How to Ask for Time off Without Making a Bad Impression
Asking for personal time off from your manager can quickly turn into a delicate situation, which can turn your otherwise positive image in their eyes into a less than positive one. Occasions like these are never easy on the person who needs to ask, especially if they also want to ask for paid time off. On one hand, you really do need to take that leave, in order to settle your personal issues and be able to work more efficiently when you return on the job. But on the other hand, you also need to make sure you put it very carefully, so that you don’t leave your company thinking you’re disinterested in the work. That’s why we’ve put together this short round-up of info on how to ask for time off, with tips on the precise questions you can ask to help the conversation go down smoother.
Things to Consider Before Asking for Paid Time Off
First of all, if the introduction above seemed a bit unfair, let’s get this settled: there’s of course nothing wrong with asking for time off if you still have free days remaining from your vacation. Paid free days are a right bestowed upon employees on almost every type of contract, so it’s well understood that you’re supposed to get it before the year expires. However, it’s still up to your company’s managers to decide on whether it is a good time for their employees to leave or not, considering the bigger picture of schedules and so on. Also, your personal manager (whom you directly work with) may not see your request kindly if your work performance has been poor lately.
This is what you need to consider (and solve, if necessary), before asking for the wanted time off:
- How was your performance lately? If your performance wasn’t that good and you know that there is a time approaching when you will need some time off, then the best thing to do is to strive to improve it before actually asking for the paid time off you want. If you don’t have enough time, at least come up with a plan for improvement and show it to your manager before discussing your request.
- What is the protocol of request and approval for time off? Make sure you have this taken well into consideration before expecting to have your request automatically approved. Is there a 30 day heads-up required? Who else needs to sign off on your request besides your direct manager? Try to respect each detail of the rules before expecting your wish to be fulfilled.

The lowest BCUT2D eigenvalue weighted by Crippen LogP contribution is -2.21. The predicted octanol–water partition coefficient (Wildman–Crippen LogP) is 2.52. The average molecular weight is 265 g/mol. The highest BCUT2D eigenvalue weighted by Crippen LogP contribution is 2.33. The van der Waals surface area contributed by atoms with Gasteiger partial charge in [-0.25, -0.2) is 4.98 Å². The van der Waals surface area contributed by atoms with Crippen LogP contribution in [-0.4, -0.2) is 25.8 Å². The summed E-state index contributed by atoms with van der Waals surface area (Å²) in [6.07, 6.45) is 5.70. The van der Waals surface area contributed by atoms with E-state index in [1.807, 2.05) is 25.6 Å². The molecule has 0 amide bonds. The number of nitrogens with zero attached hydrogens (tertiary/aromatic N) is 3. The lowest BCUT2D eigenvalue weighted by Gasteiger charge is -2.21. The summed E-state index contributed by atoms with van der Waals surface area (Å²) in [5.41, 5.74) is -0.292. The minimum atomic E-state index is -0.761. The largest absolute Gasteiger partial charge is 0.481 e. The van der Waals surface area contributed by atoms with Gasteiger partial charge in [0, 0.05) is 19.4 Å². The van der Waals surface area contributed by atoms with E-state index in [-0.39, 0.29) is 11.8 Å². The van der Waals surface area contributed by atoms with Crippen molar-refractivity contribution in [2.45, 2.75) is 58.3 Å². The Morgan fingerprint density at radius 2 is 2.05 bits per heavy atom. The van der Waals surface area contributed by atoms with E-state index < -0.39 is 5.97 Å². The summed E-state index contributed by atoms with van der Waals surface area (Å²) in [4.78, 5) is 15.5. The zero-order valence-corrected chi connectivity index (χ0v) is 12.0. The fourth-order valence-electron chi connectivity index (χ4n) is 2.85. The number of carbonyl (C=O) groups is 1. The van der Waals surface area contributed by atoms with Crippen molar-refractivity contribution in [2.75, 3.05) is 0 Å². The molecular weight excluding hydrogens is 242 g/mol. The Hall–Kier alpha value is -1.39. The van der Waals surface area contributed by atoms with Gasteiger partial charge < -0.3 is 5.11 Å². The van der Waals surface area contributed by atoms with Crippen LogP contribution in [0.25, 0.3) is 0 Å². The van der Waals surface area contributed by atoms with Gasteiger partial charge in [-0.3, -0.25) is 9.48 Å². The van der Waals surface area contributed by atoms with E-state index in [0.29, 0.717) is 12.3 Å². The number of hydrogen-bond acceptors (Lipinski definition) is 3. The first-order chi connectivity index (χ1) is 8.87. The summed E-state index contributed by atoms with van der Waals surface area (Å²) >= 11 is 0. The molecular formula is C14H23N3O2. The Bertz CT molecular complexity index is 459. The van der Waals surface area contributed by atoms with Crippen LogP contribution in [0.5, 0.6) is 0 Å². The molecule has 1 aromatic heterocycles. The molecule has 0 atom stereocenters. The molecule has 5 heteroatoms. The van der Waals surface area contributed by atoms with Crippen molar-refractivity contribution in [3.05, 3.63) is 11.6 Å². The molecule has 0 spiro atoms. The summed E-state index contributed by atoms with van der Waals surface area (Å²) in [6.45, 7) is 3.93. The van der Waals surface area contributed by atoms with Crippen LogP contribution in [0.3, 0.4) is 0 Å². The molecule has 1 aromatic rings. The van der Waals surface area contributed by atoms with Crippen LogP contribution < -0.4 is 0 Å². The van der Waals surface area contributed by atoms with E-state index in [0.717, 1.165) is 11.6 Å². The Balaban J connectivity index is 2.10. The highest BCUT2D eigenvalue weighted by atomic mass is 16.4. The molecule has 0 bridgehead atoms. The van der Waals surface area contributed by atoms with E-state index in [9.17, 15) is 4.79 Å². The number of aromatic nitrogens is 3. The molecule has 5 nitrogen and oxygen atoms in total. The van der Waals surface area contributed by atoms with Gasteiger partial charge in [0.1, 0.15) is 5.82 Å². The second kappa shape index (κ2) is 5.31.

- Is everything left in order for a seamless transition in and out of office? Don’t leave any task still unfinished, make sure the people who will fill in for you understand your routines and procedures (in order to make their jobs easier as well), and you will return from your paid leave with an intact professional reputation. Also, if everything is left in order, you won’t be bothered by endless emails or phone calls while you’re away.
Recommended Questions for Your Manager (When Asking for Time Off)
Therefore, the points described above are precisely the way to start thinking about how to break the news (and request) to your manager. After you find your own answers to these questions, you’re ready to talk to your manager about taking some personal time. Based on what your own conclusions look like, these are some alternate ways and starting points for how to ask for time off:
- ‘I finished …. and laid the groundwork for the upcoming … project as well. I think things would run smoothly if I took about X days (or weeks) off in the upcoming period of time. Do you think that’s a bad idea, for any reason?’
- ‘Are you content with my recent levels of productivity? Is there anything you think I should consider for improving?’ After noting details of the answer, ask: ‘How would you feel about my taking some time off in the next few weeks / next month etc.?’
- Based on all the holiday schedules of other employees: ‘When do you think would be the best time for me to take some time off in the upcoming period, when my presence will be required least? I would like to see a busier time taken to the finish line first, and take personal time during a calmer period.’
Image source: Jobsearch.about.com